St. Paul’s Lutheran Church, too, on the corner of W. Liberty and Third Sts., makes use of electronic chimes, while reserving for emergencies the bell purchased and hung when the congregation moved to that site in 1929.
Now for the church bells that are still in.use: The Bethlehem Church on S. Fourth Ave. possesses three bells which are rung simultaneously by three men to form a chord. The men entrusted with these ropes must have a keen sense of rhythm and good muscular co-ordination to synchronize their pulling or the resultant peals would have ragged edges.
In my part of town only two bells are now heard, where there used to be five. St. Thomas's is the most insistent, for the Angelus is rung every day at seven in the morning, at noon, and at 6 p.m., and the worshipers are hurried along before each of the five Sunday morning services. In the Angelus the two ropes are used to form a special pattern, the clapper giving three sharp taps in three groups and then the bell itself being swung back and forth exultantly. Ann Arbor Catholics had no bell until 1901, when Bernard Keenan presented this one to the parish.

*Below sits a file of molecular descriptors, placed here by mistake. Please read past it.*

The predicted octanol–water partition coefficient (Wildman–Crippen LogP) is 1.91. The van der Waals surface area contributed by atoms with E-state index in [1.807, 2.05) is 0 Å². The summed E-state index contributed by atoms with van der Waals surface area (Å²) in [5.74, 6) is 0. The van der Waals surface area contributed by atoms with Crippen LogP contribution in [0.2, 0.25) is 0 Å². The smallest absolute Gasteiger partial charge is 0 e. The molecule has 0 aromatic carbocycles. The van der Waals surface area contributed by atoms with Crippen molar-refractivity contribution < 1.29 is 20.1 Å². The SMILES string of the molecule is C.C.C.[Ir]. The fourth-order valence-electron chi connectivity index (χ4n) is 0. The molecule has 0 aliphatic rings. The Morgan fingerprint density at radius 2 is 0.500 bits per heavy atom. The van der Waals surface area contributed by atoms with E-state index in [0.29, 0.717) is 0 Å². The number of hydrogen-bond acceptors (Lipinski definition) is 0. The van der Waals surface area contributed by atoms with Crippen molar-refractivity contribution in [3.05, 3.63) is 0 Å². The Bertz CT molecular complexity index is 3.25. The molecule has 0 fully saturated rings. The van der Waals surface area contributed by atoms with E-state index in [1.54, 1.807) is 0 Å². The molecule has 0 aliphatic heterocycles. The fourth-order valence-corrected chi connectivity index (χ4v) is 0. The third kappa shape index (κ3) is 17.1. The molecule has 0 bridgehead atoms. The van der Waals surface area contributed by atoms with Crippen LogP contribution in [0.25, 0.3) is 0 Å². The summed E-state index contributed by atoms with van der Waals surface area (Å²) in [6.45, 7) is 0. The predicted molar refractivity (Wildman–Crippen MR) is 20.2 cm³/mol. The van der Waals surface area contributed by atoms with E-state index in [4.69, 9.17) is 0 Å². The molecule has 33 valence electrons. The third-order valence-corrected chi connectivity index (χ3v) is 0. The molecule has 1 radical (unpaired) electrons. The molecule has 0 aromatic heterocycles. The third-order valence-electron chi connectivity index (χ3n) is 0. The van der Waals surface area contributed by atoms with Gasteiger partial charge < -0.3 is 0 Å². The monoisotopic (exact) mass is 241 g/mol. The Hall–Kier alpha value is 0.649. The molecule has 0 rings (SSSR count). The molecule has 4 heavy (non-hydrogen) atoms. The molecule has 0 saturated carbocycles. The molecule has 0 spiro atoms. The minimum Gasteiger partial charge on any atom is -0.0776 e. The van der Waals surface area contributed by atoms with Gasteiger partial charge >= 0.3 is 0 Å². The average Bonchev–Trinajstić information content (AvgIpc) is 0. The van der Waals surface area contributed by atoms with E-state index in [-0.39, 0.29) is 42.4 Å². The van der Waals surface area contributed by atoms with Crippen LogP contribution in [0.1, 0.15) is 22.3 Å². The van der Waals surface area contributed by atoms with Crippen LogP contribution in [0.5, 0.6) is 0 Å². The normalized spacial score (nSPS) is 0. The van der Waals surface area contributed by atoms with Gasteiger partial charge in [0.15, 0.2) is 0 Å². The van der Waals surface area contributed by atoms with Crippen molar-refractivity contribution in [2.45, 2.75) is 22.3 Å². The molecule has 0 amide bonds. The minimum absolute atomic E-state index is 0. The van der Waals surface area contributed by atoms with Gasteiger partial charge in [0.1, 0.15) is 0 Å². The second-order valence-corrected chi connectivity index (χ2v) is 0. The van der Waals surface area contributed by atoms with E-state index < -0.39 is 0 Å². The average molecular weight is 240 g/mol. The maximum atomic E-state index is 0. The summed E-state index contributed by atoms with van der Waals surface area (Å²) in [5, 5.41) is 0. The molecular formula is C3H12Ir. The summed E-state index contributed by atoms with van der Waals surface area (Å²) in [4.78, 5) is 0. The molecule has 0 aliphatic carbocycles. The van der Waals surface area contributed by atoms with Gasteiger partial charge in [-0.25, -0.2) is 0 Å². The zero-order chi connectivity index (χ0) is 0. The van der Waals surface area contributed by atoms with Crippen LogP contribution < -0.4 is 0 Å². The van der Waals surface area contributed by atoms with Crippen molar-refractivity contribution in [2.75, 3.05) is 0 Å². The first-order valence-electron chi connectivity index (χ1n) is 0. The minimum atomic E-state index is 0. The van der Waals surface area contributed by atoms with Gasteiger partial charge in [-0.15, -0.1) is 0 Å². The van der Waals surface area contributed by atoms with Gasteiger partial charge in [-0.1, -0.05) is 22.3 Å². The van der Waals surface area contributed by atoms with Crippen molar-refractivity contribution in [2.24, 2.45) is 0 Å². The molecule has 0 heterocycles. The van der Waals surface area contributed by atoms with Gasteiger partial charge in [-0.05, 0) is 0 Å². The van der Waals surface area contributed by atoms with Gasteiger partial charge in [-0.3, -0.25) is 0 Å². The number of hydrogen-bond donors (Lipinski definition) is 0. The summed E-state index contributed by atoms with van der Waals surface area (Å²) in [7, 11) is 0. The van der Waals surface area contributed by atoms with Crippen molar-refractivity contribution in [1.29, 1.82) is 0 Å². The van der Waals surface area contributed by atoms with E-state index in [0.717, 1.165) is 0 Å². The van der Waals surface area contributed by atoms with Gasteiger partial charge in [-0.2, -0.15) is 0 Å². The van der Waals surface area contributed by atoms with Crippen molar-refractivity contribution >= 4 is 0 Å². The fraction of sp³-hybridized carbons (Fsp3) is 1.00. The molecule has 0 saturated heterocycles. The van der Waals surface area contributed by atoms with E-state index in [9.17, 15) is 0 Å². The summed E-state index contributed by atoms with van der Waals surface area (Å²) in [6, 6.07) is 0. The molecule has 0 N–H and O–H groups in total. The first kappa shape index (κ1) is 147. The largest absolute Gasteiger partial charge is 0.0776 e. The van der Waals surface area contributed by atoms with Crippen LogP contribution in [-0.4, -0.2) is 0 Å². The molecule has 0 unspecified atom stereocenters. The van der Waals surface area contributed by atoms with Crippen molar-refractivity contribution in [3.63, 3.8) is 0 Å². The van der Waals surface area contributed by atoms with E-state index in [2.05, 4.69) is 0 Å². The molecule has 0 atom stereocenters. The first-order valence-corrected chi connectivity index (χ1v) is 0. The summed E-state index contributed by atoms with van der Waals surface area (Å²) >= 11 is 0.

In contrast to the rather high pitch of St. Thomas is the deep, full tone of St. Andrew's. This magnificent bell was the gift of Dr. and Mrs. Louis P. Hall in memory of their son, Richard Neville Hall, who was killed in France on Christmas Eve, 1916, the first of the American Volunteer Ambulance Corps to lose his life in World War I. The bell was cast in the Loughborough Works, England. It was dedicated in 1927 by the then Bishop of London, who in his purple cassock, along with the Rector and the Halls, climbed to the high bell chamber to perform the impressive ceremony. This is the largest of Ann Arbor's church bells, being approximately eight feet in diameter.
Before my time here, there was another bell in this neighborhood that will be remembered by my older readers, the one in the old Ann Arbor High School.
When the building burned on Dec. 31, 1904, this 1,480-pound bell crashed from its tower through to the earth beneath the basement, where it broke in two. The parts were salvaged, and under the supervision of Miss Lucy Chapin were cast into tiny replicas of the parent bell inscribed "1854 —A.A.H.S.—1904.” They were sold for a dollar apiece, the proceeds enlarging the base of the W. S. Perry Scholarship Fund. How many of those little souvenirs are still in existence in Ann Arbor?
This bell, now resting on the grass outside the First Presbyterian Church, was moved from that church's original site at Huron and Division Sts. (now the location of The Ann Arbor News) but has not been used. Its height and circumference are both 45 inches.
Ann Arbor Yesterdays
First Presbyterian Church
Charles Baird Carillon
Washtenaw County Courthouse
Ann Arbor Public Schools
World War II
Zion Lutheran Church
St. Paul's Lutheran Church
St. Thomas Catholic Church
St. Andrew's Episcopal Church
World War I
Ann Arbor High School
LOH Education - Jones School
Ann Arbor News
Louis P. Hall
Mrs. Louis P. Hall
Richard Neville Hall
W. S. Perry